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RCGF 10cc gasser

Discussion in 'Gas Engines' started by stangflyer, Oct 16, 2016.

  1. stangflyer

    stangflyer I like 'em "BIG"!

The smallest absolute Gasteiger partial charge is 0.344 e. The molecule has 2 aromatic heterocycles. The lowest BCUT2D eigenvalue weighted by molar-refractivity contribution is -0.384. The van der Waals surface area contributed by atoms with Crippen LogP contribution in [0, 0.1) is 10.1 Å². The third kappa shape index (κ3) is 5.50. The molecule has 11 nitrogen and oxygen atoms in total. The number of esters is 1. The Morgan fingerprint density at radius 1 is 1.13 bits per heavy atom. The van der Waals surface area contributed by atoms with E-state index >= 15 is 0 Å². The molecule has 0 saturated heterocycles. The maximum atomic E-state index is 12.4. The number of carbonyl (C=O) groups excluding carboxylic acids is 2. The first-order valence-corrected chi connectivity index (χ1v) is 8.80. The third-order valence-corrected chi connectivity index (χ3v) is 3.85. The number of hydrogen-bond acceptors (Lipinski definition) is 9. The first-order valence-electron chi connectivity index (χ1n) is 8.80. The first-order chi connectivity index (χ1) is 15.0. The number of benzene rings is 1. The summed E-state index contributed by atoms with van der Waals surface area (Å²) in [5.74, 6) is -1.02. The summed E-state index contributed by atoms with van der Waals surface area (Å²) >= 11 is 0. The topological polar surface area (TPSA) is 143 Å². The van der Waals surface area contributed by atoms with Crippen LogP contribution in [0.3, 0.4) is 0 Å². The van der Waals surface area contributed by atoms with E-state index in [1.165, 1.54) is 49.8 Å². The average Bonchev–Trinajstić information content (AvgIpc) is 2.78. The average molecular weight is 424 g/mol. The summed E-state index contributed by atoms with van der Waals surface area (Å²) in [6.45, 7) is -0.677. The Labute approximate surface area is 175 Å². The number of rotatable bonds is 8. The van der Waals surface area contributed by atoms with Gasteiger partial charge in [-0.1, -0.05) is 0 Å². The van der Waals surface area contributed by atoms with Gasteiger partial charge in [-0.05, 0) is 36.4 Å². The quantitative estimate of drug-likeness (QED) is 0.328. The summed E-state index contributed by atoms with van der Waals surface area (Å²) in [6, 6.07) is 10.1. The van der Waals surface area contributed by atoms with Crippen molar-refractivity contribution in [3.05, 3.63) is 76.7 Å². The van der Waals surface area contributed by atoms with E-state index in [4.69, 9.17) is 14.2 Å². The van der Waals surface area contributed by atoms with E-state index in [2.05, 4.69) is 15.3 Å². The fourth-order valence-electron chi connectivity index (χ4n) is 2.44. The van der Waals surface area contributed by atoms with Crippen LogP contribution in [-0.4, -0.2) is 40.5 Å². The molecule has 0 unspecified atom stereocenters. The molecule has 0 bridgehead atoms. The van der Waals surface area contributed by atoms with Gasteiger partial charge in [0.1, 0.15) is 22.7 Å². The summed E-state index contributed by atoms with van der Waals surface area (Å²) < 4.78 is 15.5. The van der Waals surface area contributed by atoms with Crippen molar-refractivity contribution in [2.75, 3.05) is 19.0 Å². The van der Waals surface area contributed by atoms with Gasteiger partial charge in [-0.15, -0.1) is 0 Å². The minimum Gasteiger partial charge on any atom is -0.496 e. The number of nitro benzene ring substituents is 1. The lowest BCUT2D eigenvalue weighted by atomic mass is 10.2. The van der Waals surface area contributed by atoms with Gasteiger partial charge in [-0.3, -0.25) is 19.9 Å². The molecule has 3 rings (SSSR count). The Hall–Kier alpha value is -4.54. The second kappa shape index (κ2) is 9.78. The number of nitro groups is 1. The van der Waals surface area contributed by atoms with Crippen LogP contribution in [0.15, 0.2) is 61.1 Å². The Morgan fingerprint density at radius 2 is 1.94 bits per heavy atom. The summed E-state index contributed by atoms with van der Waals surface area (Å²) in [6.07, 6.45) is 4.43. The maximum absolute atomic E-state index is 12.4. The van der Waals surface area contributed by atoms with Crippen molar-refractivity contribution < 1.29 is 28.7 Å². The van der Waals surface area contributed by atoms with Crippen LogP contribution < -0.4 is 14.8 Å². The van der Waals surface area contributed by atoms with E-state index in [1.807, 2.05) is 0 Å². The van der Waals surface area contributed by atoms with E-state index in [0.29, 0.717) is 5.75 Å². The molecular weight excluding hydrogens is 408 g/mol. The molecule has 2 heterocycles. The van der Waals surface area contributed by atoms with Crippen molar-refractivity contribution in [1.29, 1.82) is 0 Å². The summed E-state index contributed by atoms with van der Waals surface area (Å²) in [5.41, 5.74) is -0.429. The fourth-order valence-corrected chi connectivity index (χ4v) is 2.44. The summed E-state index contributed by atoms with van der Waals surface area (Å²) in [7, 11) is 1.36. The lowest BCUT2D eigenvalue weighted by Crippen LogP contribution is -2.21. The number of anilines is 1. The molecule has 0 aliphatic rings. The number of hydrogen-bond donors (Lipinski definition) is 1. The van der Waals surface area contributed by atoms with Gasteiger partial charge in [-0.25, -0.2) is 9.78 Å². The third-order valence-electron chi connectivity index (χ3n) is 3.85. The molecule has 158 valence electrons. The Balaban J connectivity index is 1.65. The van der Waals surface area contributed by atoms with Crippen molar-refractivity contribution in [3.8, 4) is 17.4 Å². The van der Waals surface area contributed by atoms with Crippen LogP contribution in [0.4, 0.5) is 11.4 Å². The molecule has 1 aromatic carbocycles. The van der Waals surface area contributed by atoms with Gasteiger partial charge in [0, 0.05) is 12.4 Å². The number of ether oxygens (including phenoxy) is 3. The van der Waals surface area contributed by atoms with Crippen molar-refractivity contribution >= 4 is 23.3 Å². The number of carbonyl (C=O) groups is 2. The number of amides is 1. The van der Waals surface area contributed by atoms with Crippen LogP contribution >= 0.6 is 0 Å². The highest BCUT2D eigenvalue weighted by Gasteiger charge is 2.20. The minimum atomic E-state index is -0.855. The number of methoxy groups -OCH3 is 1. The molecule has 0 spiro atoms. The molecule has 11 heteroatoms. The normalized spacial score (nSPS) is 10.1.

So my Hobbico Hobbystar 60 has been sitting for a few years now due to flying giant scale and I am so "DONE" with glow. Beautiful little plane with nav lights, candy drop box and differential flapperons/ailerons. My grandsons are now showing interest in flying and I have some student pilots that would like me to teach them to fly so I decided to "GAS" it and bought the new version RCGF 10cc gasser with the updated carb. Man, what a nice running little engine. Easy to start, stable and tons of power for the size. 9610 rpm static with an APC 12x8 prop. The "ONLY" problem I have encountered is I am getting horrible, horrendous, terrible rf feedback. Not my first rodeo with gas obviously, but I have never seen anything like this before. I did my homework, research and everything that one should do before diving in head first off the deep end. I set everything up and got it started and holy smokes, that radio went bonkers. My setup consists of the following. 2S 3400 Lipo for ignition and receiver going through an on/off switch to ignition module. Obviously I am using an RCExcl Opto Kill and a regulator to bring down the voltage of the Lipo to a useable voltage for my non HV servos. I am running nearly an identical setup on my Hangar 9 Cessna with the DLA 32cc gasser. Absolutely zero problems. Anyway, everything I do to correct or diagnose the feedback leads me to a dead end. I have gone so far as to complete separate the Lipo from feeding the receiver or the Opto Kill by running 4.8 volt to the receiver and the lipo running straight into the ignition module with out the switch or the Opto Kill. Still getting terrible feedback. So my question to you all is first, any of you experience this with the RCGF ignition modules? Second, is it possible the stock no name brand 1/4 x 32 spark plug which I assume is "NOT" a resistor plug...could be causing this? For what it is worth, ignition module is in front of the tank and just behind the firewall. All ignition wiring and components are right beside the module with all radio at least 12 inches away at midship. I could use input here if anyone has got some suggestions. Thanks... 20161014_132314.jpg 20161014_132458.jpg 20161014_132519.jpg 20161015_121938.jpg 20161015_122003.jpg 20161015_171041.jpg 20161015_171449.jpg 20161016_130851.jpg